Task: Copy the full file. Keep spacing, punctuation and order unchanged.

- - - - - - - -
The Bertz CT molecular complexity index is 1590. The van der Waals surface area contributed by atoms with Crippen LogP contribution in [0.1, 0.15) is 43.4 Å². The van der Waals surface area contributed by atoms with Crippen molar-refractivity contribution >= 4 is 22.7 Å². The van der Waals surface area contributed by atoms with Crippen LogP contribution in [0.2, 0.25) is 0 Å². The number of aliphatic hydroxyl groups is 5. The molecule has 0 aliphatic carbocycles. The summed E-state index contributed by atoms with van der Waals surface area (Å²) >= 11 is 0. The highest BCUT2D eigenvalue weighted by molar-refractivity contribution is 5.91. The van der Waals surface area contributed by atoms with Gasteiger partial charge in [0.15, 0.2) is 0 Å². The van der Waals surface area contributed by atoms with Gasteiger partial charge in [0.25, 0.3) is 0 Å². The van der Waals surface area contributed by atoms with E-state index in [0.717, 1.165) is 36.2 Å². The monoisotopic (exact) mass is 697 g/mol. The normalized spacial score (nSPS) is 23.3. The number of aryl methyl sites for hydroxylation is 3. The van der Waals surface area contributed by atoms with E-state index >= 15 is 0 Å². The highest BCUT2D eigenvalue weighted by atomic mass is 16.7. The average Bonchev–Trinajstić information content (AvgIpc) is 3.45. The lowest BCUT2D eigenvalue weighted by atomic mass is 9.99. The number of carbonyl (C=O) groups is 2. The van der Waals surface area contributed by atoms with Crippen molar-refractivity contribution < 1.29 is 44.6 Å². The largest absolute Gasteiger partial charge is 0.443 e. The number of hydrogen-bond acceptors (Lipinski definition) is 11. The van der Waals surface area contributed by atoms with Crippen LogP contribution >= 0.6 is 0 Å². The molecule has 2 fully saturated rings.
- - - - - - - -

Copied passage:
The Bertz CT molecular complexity index is 1590. The van der Waals surface area contributed by atoms with Crippen LogP contribution in [0.1, 0.15) is 43.4 Å². The van der Waals surface area contributed by atoms with Crippen molar-refractivity contribution >= 4 is 22.7 Å². The van der Waals surface area contributed by atoms with Crippen LogP contribution in [0.2, 0.25) is 0 Å². The number of aliphatic hydroxyl groups is 5. The molecule has 0 aliphatic carbocycles. The summed E-state index contributed by atoms with van der Waals surface area (Å²) >= 11 is 0. The highest BCUT2D eigenvalue weighted by molar-refractivity contribution is 5.91. The van der Waals surface area contributed by atoms with Gasteiger partial charge in [0.15, 0.2) is 0 Å². The van der Waals surface area contributed by atoms with Gasteiger partial charge in [0.25, 0.3) is 0 Å². The van der Waals surface area contributed by atoms with E-state index in [0.717, 1.165) is 36.2 Å². The monoisotopic (exact) mass is 697 g/mol. The normalized spacial score (nSPS) is 23.3. The number of aryl methyl sites for hydroxylation is 3. The van der Waals surface area contributed by atoms with E-state index >= 15 is 0 Å². The highest BCUT2D eigenvalue weighted by atomic mass is 16.7. The average Bonchev–Trinajstić information content (AvgIpc) is 3.45. The lowest BCUT2D eigenvalue weighted by atomic mass is 9.99. The number of carbonyl (C=O) groups is 2. The van der Waals surface area contributed by atoms with Crippen molar-refractivity contribution < 1.29 is 44.6 Å². The largest absolute Gasteiger partial charge is 0.443 e. The number of hydrogen-bond acceptors (Lipinski definition) is 11. The van der Waals surface area contributed by atoms with Crippen LogP contribution >= 0.6 is 0 Å². The molecule has 2 fully saturated rings.